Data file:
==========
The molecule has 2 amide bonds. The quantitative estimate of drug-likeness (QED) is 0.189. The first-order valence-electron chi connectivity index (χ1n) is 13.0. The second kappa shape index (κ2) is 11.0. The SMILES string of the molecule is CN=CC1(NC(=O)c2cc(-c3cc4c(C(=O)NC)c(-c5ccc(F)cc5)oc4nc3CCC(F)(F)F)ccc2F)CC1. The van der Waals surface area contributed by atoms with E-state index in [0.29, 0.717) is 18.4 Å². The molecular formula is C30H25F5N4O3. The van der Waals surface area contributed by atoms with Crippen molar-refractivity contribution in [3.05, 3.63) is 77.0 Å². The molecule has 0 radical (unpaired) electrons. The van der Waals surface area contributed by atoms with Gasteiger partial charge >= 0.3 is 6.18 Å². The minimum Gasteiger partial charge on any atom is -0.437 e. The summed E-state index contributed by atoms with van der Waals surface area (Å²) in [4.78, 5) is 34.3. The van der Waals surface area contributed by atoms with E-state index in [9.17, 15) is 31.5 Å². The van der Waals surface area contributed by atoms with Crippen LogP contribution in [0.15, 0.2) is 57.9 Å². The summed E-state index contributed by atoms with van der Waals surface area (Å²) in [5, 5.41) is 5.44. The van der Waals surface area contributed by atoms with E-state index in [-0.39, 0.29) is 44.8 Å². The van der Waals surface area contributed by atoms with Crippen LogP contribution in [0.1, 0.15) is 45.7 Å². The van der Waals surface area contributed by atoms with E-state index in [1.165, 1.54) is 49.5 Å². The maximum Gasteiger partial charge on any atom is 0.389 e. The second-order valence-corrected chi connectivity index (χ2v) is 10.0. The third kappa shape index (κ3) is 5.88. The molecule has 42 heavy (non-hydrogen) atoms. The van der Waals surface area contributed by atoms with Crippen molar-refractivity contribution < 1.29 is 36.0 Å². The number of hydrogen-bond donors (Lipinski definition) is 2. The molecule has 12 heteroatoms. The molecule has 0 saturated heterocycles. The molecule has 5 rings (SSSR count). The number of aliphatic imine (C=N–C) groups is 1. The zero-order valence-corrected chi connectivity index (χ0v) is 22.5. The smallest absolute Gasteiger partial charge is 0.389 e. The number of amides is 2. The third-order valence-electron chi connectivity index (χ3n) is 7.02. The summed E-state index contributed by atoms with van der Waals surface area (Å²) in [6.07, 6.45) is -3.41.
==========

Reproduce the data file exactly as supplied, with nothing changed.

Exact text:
The molecule has 2 amide bonds. The quantitative estimate of drug-likeness (QED) is 0.189. The first-order valence-electron chi connectivity index (χ1n) is 13.0. The second kappa shape index (κ2) is 11.0. The SMILES string of the molecule is CN=CC1(NC(=O)c2cc(-c3cc4c(C(=O)NC)c(-c5ccc(F)cc5)oc4nc3CCC(F)(F)F)ccc2F)CC1. The van der Waals surface area contributed by atoms with E-state index in [0.29, 0.717) is 18.4 Å². The molecular formula is C30H25F5N4O3. The van der Waals surface area contributed by atoms with Crippen molar-refractivity contribution in [3.05, 3.63) is 77.0 Å². The molecule has 0 radical (unpaired) electrons. The van der Waals surface area contributed by atoms with Gasteiger partial charge >= 0.3 is 6.18 Å². The minimum Gasteiger partial charge on any atom is -0.437 e. The summed E-state index contributed by atoms with van der Waals surface area (Å²) in [4.78, 5) is 34.3. The van der Waals surface area contributed by atoms with E-state index in [9.17, 15) is 31.5 Å². The van der Waals surface area contributed by atoms with Crippen LogP contribution in [0.15, 0.2) is 57.9 Å². The summed E-state index contributed by atoms with van der Waals surface area (Å²) in [5, 5.41) is 5.44. The van der Waals surface area contributed by atoms with E-state index in [-0.39, 0.29) is 44.8 Å². The van der Waals surface area contributed by atoms with Crippen LogP contribution in [0.1, 0.15) is 45.7 Å². The van der Waals surface area contributed by atoms with E-state index in [1.165, 1.54) is 49.5 Å². The maximum Gasteiger partial charge on any atom is 0.389 e. The second-order valence-corrected chi connectivity index (χ2v) is 10.0. The third kappa shape index (κ3) is 5.88. The molecule has 42 heavy (non-hydrogen) atoms. The van der Waals surface area contributed by atoms with Crippen molar-refractivity contribution < 1.29 is 36.0 Å². The number of hydrogen-bond donors (Lipinski definition) is 2. The molecule has 12 heteroatoms. The molecule has 0 saturated heterocycles. The molecule has 5 rings (SSSR count). The number of aliphatic imine (C=N–C) groups is 1. The zero-order valence-corrected chi connectivity index (χ0v) is 22.5. The smallest absolute Gasteiger partial charge is 0.389 e. The number of amides is 2. The third-order valence-electron chi connectivity index (χ3n) is 7.02. The summed E-state index contributed by atoms with van der Waals surface area (Å²) in [6.07, 6.45) is -3.41.